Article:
Why do people buy a home? Are the motivations the same for families with small children vs. retirees vs. millennials.Know your motivation. This will help you stay on track with
With iphones and droids there is no excuse not to take pictures. So here is a few quick tips.
1) Get close and stay focused. The zoom feature is great for getting closer to objects, but lacks clarity and can tend to make photos display fuzzy. Don’t be afraid to get up and walk closer to your subject until you find the right distance and angle for your photo. When viewing your photo area, make sure your subject has enough space around it so the focus doesn’t get lost. At the same time, avoid having too much background area where your photo could get lost in the surrounding scenery.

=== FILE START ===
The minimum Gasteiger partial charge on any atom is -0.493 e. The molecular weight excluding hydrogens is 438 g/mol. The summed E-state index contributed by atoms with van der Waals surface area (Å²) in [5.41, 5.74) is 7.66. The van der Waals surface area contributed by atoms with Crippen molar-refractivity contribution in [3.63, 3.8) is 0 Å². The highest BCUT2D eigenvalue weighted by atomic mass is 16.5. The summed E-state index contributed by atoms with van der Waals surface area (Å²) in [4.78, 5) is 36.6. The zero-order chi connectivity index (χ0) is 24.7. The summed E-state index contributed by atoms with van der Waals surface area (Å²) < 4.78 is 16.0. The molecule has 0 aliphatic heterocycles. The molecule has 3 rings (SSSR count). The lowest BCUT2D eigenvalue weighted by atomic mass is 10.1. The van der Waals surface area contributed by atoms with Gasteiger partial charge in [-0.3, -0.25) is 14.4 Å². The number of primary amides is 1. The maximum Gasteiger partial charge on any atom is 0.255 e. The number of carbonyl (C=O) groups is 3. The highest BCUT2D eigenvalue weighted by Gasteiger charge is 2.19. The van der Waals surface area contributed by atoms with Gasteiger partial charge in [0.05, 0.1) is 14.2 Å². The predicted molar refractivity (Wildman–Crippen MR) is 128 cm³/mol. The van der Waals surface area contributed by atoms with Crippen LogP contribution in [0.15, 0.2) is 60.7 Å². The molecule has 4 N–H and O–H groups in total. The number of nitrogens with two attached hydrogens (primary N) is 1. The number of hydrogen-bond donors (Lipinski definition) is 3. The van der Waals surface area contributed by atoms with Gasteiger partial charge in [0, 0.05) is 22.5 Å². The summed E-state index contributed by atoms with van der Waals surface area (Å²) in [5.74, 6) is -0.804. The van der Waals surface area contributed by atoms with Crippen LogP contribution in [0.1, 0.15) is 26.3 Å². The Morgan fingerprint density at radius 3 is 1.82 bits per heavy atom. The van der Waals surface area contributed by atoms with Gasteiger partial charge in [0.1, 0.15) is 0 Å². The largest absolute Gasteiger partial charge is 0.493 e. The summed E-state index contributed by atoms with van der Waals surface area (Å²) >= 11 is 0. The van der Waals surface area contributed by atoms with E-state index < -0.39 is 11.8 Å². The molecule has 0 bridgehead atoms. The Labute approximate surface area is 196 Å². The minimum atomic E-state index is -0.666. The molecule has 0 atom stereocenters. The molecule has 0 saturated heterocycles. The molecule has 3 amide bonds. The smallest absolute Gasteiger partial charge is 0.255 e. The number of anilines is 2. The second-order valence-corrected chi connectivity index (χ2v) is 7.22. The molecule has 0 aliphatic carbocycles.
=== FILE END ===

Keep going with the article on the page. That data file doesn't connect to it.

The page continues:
2) Keep steady. Smartphone cameras have a longer shutter speed, so it’s important to hold your phone in position for a little longer after clicking the “snap” button. Also, consider leaning up against a wall or resting your arm on a nearby counter to help steady your hand. You can also search an online retailer for a smartphone tripod.
3) Turn on your grid. This helps compose your shot according to the “rule of thirds” and ensures that your photos are level.
4) Make a list. Determine the key areas of the house you want to focus on and write a list of the photos you need to take. This helps save time and gives you a moment to think through how you’d like to market the house.
Take many pictures so you can select the best ones and upload them immediately. Websites will pick these up and we all know that listings with photos get seen 10x more than without.
So service your sellers by taking the pictures at your appointment.
With more than a decade of experience, LaDawn enjoys educating first time home buyers, working with the 55+ community, relocation clients, sellers who want to downsize, step up purchase or anything in....
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